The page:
BEIJING (AP) — China on Thursday warned of a serious disruption of ties with Taiwan as the island’s voters appear set to elect a new president with a far more skeptical view of dealings with Beijing.
The year ahead is bringing “complex changes” and the sides face “new challenges,” the director of the Cabinet’s Taiwan Affairs Office, Zhang Zhijun, said in a New Year’s greeting to Taiwan’s 23 million people.
Recalling the progress in relations made over the past seven-plus years under Taiwan’s China-friendly President Ma Ying-jeou, Zhang said he hoped Taiwanese realize those gains could evaporate if the island defies China’s insistence that it remains a part of the Chinese nation.
“We don’t want to wait until the street light goes out to appreciate the illumination it has brought, or to wait until the fruits of peaceful development are lost to appreciate their value,” Zhang said.
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Democratic Progressive Party candidate Tsai Ing-wen is leading by a broad margin in polls to win the self-governing island’s Jan. 16 presidential election. That would hand defeat to the pro-China Nationalists, who have held the office since 2008, although control of the island’s legislature remains up for grabs.
While it has yet to comment directly on the election, Beijing, which considers Taiwan a breakaway province, is watching developments closely.
Bitter hostility between the sides has eased considerably over the past two decades, with direct trade and travel links fully established and their economies growing increasingly intertwined.
Though largely symbolic, a historic November summit in Singapore between Ma and Chinese President Xi Jinping was the first meeting between leaders since they split amid civil war in 1949.
Still, China and Taiwan are now moving into a period of uncertainty and it remains unclear exactly how China will respond to a Tsai presidency.
While Beijing has abandoned the direct threats against Taiwanese voters of the past that ultimately backfired, Zhang’s warning appeared directed as much at Tsai herself as at the island’s populace at large.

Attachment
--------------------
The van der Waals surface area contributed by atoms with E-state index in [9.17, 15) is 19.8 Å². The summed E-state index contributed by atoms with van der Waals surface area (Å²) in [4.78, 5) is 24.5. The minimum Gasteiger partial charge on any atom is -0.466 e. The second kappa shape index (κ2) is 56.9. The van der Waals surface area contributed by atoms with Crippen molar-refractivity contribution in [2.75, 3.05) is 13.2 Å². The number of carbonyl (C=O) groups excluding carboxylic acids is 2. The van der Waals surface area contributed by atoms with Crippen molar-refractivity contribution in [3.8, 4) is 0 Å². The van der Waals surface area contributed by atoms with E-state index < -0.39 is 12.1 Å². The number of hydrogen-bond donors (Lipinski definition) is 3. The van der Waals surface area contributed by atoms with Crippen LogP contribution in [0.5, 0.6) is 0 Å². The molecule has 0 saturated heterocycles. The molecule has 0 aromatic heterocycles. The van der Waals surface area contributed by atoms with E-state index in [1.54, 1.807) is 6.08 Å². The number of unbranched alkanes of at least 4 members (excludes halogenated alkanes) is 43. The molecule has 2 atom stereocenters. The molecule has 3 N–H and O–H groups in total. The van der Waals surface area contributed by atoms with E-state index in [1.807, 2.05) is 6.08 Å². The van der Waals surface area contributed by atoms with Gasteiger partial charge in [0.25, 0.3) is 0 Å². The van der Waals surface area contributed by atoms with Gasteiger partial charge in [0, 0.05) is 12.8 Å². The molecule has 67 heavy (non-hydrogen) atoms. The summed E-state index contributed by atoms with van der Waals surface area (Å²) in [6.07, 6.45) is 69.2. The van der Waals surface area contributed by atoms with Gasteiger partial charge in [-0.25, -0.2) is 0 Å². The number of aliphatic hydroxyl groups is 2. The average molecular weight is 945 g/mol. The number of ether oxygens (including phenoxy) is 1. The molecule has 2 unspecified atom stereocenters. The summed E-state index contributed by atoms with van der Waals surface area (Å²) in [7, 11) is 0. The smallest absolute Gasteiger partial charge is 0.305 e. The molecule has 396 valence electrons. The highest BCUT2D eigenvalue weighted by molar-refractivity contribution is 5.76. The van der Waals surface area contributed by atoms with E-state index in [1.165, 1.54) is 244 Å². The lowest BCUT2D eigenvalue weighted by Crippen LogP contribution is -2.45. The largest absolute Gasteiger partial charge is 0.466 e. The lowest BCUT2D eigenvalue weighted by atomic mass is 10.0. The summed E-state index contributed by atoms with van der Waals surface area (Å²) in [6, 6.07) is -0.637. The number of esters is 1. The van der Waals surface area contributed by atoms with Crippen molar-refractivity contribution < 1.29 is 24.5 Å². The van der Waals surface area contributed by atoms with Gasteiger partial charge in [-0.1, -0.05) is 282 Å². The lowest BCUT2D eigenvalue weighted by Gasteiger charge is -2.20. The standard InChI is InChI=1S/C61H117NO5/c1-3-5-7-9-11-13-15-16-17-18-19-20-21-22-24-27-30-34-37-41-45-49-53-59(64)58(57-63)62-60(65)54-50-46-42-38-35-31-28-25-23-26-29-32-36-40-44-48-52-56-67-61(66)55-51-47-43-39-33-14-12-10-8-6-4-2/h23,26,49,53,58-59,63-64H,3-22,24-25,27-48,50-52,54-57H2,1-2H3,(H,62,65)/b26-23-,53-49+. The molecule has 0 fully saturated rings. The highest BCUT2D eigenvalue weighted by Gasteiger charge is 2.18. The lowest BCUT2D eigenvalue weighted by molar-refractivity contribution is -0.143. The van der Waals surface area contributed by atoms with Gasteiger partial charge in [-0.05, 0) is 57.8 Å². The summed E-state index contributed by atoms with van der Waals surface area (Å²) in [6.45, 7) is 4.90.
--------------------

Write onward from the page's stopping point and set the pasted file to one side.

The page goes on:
While Tsai’s DPP backs Taiwan’s formal independence — something Beijing says it will respond to with force — she has repeatedly stated her commitment to maintaining the status quo.
However, she has also refused to endorse Beijing’s demand that she recognize the island and mainland as part of a single Chinese nation, a fuzzy doctrine known as the “92 Consensus” that formed the basis for ice-breaking talks between the sides more than two decades ago.
She has also sought to address concerns among many on the island who remain highly dubious of Ma’s moves toward closer economic integration with China.
“We cannot simply be bound to China,” Tsai said. “That’s what worries us most about the past eight years — the sense that that’s the only choice we have. That’s not good for our economy or our security,” Tsai said in a debate with her Nationalist Party opponent, Eric Chu, on Sunday.
While the overwhelming majority of Taiwanese voters are moderate in their views, both the hardcore pro-independence and the smaller pro-unification factions occasionally take to the streets or launch other direct actions to press their agendas.
Earlier this week, vandals defaced a pair of replica Chinese Dynasty relics donated to a Taiwanese museum by Hong Kong martial arts actor Jackie Chan, who is disliked by many on the island for his close ties to the Chinese Communist Party and statements denigrating Taiwanese democracy.
Two people were detained on Wednesday over the act, in which the statues were spray-painted with slogans criticizing China’s efforts to portray Taiwanese culture as identical to China’s own.